82°
UMass Boston's independent, student-run newspaper

The Mass Media

The Mass Media

The Mass Media

Pinkwashing

Avons+advertising+materials+fail+to+mention+the+possibility+of+avoiding+some+cancers+by+not+poisoning+yourself%2C+instead+emphasizing+aspects+of+prevention+that+are+not+threatening+to+consumer+culture%2C+such+as+regular+exams.%0A

Avon’s advertising materials fail to mention the possibility of avoiding some cancers by not poisoning yourself, instead emphasizing aspects of prevention that are not threatening to consumer culture, such as regular exams.

 

 

 

The following article was submitted by a student in “Women and Society,” a freshman class in women’s studies taught by department chair Christina Bobel. Students in Bobel’s class were required to submit their papers for publication in a local newspaper.

In July 2011, Meghan Casserly, a writer at Forbes, posted an article about pinkwashing. Casserly defines pinkwashing as “the practice of using the color pink and pink ribbons to indicate a company has joined the search for a breast cancer cure and to invoke breast cancer solidarity, even when the company may be using chemicals linked to cancer.”

Pinkwashing serves to promote products. Corporations tell consumers that buying a product is the same thing as raising awareness or helping the search for a cure for cancer. Casserly mentions the makeup manufacturer Avon, which opened a line of six lipsticks promoting breast cancer awareness.

The problem here is not solely that Avon is profiting from raising awareness, but that Avon’s products contain ingredients that disrupt women’s hormone function in ways that can actually lead to breast cancer. In fact, many makeup companies use these hormones in their products.

Statistics show that nine out of ten cases of breast cancer are not caused by genetic predisposition. Toxic chemicals that are put into our bodies are the true cause of cancer. Awareness needs to be raised in a way that is not harmful to consumers and does not benefit corporations more than the cause.

Casserly asks how much money really goes to support breast cancer programs. When it comes down to it, do we ever ask how much of our purchase is going to help people with breast cancer? I never have. I have assumed that “this is a good cause,” “they’re doing a good thing by promoting awareness,” and “I’m helping the cure.” In reality, we should be donating money in some other way.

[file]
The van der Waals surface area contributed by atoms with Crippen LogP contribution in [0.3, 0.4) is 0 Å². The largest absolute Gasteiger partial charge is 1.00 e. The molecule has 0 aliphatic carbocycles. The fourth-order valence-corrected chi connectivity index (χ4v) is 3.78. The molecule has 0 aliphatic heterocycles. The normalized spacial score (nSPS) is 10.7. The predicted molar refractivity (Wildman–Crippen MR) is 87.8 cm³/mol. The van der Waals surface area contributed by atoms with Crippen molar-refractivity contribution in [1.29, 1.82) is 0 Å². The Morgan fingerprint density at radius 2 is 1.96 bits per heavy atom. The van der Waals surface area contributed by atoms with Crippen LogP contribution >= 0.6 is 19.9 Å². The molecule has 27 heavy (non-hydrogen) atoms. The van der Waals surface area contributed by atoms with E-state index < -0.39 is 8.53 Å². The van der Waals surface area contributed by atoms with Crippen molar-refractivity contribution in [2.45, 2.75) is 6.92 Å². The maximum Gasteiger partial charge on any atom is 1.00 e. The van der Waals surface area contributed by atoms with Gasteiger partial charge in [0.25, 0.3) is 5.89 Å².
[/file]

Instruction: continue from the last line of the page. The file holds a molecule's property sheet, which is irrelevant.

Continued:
Casserly also discusses the example of the shoemaker Reebok. In 2010, Reebok marketed a line of pink-ribbon-emblazoned footwear and apparel at prices ranging from $50-$100. Though it heavily promoted the fact that some of the pink ribbon product sales would be donated to the Avon Breast Cancer Walk, the company set a limit on donations of $750,000. Only $750,000 would be donated regardless of how many items were sold, and there was no mechanism in place to alert consumers once the maximum donation had been met.

Here are some questions consumers should ask about breast cancer awareness campaigns:

1. Does any money from this purchase go to support breast cancer programs? How much?

2. Which organization will get the money? What will it do with the funds?

3. Is there a cap on the amount the company will donate? Has the maximum donation already been met?

4. Does this purchase put you or someone you love at risk for exposure to toxins linked to breast cancer?

I believe that donation should be limitless and consumers should have the right to know how much money is going to breast cancer research, if any. Pinkwashing has become a trend, and will continue.

We need to open our eyes and ask ourselves if this is the right way to help the cause. Asking questions could save a life!

 

 

 

 

Email Maria Rapsomanikis.